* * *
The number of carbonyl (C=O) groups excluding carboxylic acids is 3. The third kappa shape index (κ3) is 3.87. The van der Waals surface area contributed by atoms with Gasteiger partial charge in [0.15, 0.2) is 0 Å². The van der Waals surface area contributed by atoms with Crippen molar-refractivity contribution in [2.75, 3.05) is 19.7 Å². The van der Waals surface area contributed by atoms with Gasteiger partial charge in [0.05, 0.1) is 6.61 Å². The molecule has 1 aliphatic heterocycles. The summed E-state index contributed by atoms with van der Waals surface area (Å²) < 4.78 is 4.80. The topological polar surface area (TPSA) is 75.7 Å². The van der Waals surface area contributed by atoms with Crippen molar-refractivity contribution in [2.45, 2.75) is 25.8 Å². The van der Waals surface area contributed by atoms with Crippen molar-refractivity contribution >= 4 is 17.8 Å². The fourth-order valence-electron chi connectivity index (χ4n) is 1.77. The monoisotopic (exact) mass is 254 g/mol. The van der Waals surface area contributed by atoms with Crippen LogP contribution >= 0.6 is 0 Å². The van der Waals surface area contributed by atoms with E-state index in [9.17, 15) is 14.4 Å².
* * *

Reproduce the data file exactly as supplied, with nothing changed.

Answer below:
The number of carbonyl (C=O) groups excluding carboxylic acids is 3. The third kappa shape index (κ3) is 3.87. The van der Waals surface area contributed by atoms with Gasteiger partial charge in [0.15, 0.2) is 0 Å². The van der Waals surface area contributed by atoms with Crippen molar-refractivity contribution in [2.75, 3.05) is 19.7 Å². The van der Waals surface area contributed by atoms with Gasteiger partial charge in [0.05, 0.1) is 6.61 Å². The molecule has 1 aliphatic heterocycles. The summed E-state index contributed by atoms with van der Waals surface area (Å²) < 4.78 is 4.80. The topological polar surface area (TPSA) is 75.7 Å². The van der Waals surface area contributed by atoms with Crippen molar-refractivity contribution in [2.45, 2.75) is 25.8 Å². The van der Waals surface area contributed by atoms with Crippen molar-refractivity contribution >= 4 is 17.8 Å². The fourth-order valence-electron chi connectivity index (χ4n) is 1.77. The monoisotopic (exact) mass is 254 g/mol. The van der Waals surface area contributed by atoms with Crippen LogP contribution >= 0.6 is 0 Å². The van der Waals surface area contributed by atoms with E-state index in [9.17, 15) is 14.4 Å².